by 4-vinyl-guaiacol (0.2-3.2 ppm,
mean value 0.5-0.7 ppm), whose flavour in
large quantities fits into higher alcohols and
esters (flavour threshold 0.7 mg/I).
The formation of 4-vinly-guaiacol (clove
aroma) is aided by
• low mashing-in temperatures,
• long 45 °C rest,
• a mash pH of 5.7 - 5.8, no mash acidification,
• at least 40 % part barley malt,
• the strain of yeast,
• fermentation temperatures of 20-24 °C,
• one or two yeast cycles and
• early harvesting of the yeast."


The gold standard Hefeweiss mash is the maltase mash. Which features a 45c rest for ~60 minutes. After the 60 minutes the mash pH is still above 5.7.


Duration of 45 °( rest (min) Aroma impression
               0         10           25
phenolic   1.2       2.1           3.3
estery      4.1       3.4          2.6
yeasty      1.8       2.6          2.8



A rest of at least 10- 15 minutes should be
observed to achieve a clear phenolic aroma
Mash acidification suppresses the release of the
ferulic acid and thus the formation of 4-viny~
guaiacol. On the other hand, an extended 45c
rest reduces the occurrence of an estery aroma.

« Last Edit: June 26, 2017, 06:15:50 PM by The Beerery »

Offline JJeffers09

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Re: Re evaluating hefeweizen hatred
« Reply #17 on: June 26, 2017, 07:11:38 PM »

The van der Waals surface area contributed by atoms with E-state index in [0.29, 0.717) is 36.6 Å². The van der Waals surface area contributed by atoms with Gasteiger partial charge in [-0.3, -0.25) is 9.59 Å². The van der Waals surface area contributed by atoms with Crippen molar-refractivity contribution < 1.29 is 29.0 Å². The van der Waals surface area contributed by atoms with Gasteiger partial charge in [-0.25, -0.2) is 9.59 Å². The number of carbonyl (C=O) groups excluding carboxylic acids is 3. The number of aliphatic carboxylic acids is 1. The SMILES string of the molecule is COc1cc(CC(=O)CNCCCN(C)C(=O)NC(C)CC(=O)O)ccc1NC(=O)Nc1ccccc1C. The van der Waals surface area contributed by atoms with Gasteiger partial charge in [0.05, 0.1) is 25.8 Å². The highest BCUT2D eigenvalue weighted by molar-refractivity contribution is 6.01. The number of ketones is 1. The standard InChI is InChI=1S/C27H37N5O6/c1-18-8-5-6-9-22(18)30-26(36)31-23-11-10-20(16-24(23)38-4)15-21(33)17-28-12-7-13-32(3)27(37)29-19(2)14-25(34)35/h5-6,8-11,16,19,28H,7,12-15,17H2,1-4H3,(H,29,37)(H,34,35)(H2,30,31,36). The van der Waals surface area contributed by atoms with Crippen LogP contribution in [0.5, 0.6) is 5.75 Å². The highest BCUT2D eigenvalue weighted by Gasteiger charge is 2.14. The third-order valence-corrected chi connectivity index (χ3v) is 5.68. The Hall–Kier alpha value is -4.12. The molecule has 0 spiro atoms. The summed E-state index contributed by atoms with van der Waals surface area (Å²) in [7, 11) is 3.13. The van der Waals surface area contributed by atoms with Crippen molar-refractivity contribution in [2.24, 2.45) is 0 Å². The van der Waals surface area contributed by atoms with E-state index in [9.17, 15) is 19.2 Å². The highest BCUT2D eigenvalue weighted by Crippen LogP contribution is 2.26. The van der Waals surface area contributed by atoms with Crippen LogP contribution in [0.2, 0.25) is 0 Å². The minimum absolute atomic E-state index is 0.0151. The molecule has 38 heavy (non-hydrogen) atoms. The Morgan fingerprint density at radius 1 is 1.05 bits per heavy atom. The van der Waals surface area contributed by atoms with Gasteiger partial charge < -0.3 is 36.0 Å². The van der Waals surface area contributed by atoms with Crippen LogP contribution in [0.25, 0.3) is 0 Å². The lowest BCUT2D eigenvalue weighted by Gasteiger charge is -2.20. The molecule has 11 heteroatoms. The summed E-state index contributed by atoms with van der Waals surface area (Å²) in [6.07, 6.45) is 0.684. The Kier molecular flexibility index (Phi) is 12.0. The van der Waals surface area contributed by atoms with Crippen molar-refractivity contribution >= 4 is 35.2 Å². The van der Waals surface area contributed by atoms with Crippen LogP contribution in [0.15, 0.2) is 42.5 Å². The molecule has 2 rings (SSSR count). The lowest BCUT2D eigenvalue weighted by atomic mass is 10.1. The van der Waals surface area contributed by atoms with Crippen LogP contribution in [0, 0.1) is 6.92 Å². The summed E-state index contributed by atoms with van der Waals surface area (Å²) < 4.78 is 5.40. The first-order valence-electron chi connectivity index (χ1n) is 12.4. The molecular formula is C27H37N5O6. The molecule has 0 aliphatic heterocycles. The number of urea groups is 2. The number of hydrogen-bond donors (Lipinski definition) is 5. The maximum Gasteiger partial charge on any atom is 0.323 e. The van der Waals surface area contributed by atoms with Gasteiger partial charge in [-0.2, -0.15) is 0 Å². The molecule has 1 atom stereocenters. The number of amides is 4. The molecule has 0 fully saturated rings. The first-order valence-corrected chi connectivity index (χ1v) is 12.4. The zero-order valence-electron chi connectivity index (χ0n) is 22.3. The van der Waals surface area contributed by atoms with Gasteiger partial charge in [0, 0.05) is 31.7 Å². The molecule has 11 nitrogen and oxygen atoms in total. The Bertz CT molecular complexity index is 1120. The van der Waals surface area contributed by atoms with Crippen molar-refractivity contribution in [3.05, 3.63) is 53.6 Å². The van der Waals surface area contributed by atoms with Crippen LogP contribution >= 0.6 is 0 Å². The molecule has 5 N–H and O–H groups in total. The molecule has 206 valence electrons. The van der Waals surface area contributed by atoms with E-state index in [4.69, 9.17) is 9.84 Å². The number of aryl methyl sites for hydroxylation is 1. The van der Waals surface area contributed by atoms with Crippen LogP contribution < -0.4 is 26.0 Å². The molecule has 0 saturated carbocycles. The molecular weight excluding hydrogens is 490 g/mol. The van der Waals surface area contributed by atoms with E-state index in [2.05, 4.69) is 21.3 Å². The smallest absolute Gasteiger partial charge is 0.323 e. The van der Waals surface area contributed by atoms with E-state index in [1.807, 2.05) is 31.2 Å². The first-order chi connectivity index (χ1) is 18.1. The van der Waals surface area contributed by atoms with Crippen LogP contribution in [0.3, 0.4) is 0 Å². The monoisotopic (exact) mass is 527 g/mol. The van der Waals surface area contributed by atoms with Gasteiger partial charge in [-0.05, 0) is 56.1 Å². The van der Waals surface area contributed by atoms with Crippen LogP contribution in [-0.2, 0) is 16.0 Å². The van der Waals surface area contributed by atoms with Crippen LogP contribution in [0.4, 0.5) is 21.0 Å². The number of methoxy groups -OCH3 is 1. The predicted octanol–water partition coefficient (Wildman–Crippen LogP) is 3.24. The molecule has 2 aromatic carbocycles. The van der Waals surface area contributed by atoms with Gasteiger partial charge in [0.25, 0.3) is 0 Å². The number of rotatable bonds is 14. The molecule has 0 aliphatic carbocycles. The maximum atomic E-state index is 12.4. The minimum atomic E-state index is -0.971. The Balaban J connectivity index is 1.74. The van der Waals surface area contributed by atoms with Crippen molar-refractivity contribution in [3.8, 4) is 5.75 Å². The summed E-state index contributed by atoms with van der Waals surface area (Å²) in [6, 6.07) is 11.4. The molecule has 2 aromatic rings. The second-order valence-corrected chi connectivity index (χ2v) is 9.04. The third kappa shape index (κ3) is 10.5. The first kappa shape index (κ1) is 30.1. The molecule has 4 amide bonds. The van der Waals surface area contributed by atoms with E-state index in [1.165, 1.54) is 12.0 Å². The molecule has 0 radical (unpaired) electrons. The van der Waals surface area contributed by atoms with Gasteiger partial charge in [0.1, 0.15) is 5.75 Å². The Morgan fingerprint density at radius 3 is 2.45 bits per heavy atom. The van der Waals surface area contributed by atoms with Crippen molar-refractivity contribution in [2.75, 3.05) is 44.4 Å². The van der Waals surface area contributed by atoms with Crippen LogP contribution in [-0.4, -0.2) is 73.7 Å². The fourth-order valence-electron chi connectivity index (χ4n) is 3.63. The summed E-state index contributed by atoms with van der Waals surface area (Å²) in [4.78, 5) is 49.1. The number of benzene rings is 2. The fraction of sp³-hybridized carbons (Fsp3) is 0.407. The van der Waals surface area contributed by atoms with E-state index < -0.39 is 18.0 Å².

Some of that information is either mistyped or falsely reported. Ferulic acid takes far less time to be created in the 113F than 1 hour.

Reported test of 45C ferulic acid test

5.6mg/L @ 15m
6.6mg/L @ 30m
6.8mg/L @ 60m

-Eddie Collins & ibd.org

Likewise a 4VGmg/L end of fermentation

0.57mg/L @ 15m
0.62mg/L @ 30m
0.62mg/L @ 60m


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Re: Re evaluating hefeweizen hatred
« Reply #18 on: June 26, 2017, 07:57:07 PM »
Sorry, thats Kunze, and I believe him over anyone else you have!  ;)

Offline JJeffers09

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Re: Re evaluating hefeweizen hatred
« Reply #19 on: June 26, 2017, 08:01:41 PM »
Doesn't mean the measured values or levels are wrong.  To disprove the reported values you would have to discredit it with measured values...

So would Kunze.  And just because 'he' reported it, doesn't mean he was testing the values himself.